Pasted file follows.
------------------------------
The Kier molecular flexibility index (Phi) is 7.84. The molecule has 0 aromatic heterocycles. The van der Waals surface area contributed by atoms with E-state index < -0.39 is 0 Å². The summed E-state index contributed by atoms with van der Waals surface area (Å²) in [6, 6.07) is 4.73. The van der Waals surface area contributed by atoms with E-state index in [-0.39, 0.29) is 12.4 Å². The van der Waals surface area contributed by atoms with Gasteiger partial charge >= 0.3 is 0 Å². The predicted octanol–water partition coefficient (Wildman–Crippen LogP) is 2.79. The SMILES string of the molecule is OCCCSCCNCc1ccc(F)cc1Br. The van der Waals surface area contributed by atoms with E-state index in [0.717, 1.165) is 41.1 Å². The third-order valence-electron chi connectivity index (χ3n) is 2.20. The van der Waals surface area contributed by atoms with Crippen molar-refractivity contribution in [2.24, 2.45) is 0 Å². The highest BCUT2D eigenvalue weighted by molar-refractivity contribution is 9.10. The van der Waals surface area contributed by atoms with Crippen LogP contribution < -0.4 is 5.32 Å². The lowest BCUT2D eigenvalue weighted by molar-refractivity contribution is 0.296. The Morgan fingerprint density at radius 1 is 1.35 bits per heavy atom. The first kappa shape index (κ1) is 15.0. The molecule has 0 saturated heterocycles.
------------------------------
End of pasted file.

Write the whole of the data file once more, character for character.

The Kier molecular flexibility index (Phi) is 7.84. The molecule has 0 aromatic heterocycles. The van der Waals surface area contributed by atoms with E-state index < -0.39 is 0 Å². The summed E-state index contributed by atoms with van der Waals surface area (Å²) in [6, 6.07) is 4.73. The van der Waals surface area contributed by atoms with E-state index in [-0.39, 0.29) is 12.4 Å². The van der Waals surface area contributed by atoms with Gasteiger partial charge >= 0.3 is 0 Å². The predicted octanol–water partition coefficient (Wildman–Crippen LogP) is 2.79. The SMILES string of the molecule is OCCCSCCNCc1ccc(F)cc1Br. The van der Waals surface area contributed by atoms with E-state index in [0.717, 1.165) is 41.1 Å². The third-order valence-electron chi connectivity index (χ3n) is 2.20. The van der Waals surface area contributed by atoms with Crippen molar-refractivity contribution in [2.24, 2.45) is 0 Å². The highest BCUT2D eigenvalue weighted by molar-refractivity contribution is 9.10. The van der Waals surface area contributed by atoms with Crippen LogP contribution < -0.4 is 5.32 Å². The lowest BCUT2D eigenvalue weighted by molar-refractivity contribution is 0.296. The Morgan fingerprint density at radius 1 is 1.35 bits per heavy atom. The first kappa shape index (κ1) is 15.0. The molecule has 0 saturated heterocycles.